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UC-Davis Investigates Human Disease Genetics with OpenArray™ System

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BioTrove, Inc. has announced that the University of California, Davis School of Medicine will use the BioTrove OpenArray™ technology platform to explore genetic variations in common human diseases.

Led by Michael F. Seldin, M.D., Ph.D., Rowe Chair of Human Genetics, researchers at UC-Davis are utilizing an OpenArray NT Imager to conduct single nucleotide polymorphism (SNP) genotyping of large community-based patient cohorts, with the goal of identifying genetic variations linked to disease susceptibility.

"To better understand the genetic variation of disease and its links to human ancestry, we have embarked on a study using tens of thousands of patient samples," said Dr. Seldin. "These studies will provide the ability to both look at whether ancestry is linked to disease, as well as to better design experimental studies in admixed populations such as African Americans and various Hispanic groups."

"Finding a possible link is a first and vital step toward broader research leading to better treatment," he continued.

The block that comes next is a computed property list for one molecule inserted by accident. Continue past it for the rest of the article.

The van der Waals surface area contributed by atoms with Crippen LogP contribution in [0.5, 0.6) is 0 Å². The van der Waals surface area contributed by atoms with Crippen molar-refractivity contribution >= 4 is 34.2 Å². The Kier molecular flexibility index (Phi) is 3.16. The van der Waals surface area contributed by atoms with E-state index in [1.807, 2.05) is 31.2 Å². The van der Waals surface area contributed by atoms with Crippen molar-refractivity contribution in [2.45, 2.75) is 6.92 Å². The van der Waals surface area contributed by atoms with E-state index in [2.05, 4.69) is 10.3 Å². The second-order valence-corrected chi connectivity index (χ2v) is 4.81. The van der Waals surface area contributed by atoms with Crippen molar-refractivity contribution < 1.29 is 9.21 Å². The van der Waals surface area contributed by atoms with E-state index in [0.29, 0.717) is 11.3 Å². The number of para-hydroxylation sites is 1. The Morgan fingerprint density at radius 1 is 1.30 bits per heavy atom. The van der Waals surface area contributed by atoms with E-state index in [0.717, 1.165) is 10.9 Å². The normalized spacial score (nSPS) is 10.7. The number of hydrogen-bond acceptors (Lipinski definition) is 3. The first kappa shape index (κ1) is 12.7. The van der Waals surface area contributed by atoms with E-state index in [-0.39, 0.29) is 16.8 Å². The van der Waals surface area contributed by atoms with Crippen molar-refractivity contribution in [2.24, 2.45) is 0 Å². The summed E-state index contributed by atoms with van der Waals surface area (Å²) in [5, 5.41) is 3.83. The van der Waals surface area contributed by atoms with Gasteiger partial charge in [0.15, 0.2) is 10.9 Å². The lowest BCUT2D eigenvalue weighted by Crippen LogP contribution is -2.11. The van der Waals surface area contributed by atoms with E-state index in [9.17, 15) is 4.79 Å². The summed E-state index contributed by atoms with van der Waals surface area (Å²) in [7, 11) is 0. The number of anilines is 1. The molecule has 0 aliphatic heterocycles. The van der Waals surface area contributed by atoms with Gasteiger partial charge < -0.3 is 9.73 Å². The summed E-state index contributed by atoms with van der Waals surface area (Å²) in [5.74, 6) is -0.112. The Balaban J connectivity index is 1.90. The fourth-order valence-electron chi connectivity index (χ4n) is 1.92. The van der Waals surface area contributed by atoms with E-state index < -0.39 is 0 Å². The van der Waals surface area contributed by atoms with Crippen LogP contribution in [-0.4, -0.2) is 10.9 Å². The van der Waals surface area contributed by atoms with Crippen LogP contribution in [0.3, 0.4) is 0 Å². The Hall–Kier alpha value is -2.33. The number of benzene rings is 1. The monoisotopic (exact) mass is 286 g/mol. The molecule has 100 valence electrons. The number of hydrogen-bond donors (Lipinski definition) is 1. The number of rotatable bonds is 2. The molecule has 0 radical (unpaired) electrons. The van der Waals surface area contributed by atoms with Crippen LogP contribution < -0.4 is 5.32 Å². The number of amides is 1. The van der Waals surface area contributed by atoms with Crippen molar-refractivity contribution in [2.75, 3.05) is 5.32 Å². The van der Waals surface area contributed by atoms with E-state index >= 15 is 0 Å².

"Now, with the OpenArray platform enabling faster, more cost-effective analysis of large patient populations and hundreds of SNPs, we can conduct research that was previously untenable - helping UC-Davis pave the way for scientists in academic, medical and industry settings across the nation to identify the most promising ways to fight disease," Dr. Seldin added.

Acoording to BioTrove, OpenArray technology enables researchers to confirm associations in very complex diseases. OpenArray allows researchers to analyze SNPs across tens of thousands of patient samples - dramatically expanding study size and data significance.

A single OpenArray plate holds as few as 16 or as many as 3072 separate assays, which can be run against 48-144 samples per plate. Since the OpenArray NT Imager can process three OpenArray plates at once, it can generate more than 9000 data points in less than 10 minutes, ultimately generating over 100,000 data points per day with a single employee.

"A significant issue facing researchers today is securing access to efficient, precise and cost-effective SNP genotyping technologies," said Albert Luderer, Ph.D., president and CEO, BioTrove.

"Our commitment is to enable research centers such as the UC-Davis School of Medicine to conduct innovative, large-scale research projects like Dr. Seldin's, unlocking the possibilities to improving public health. BioTrove is excited that an outstanding group of scientists are combining their know-how with our technologies," he continued.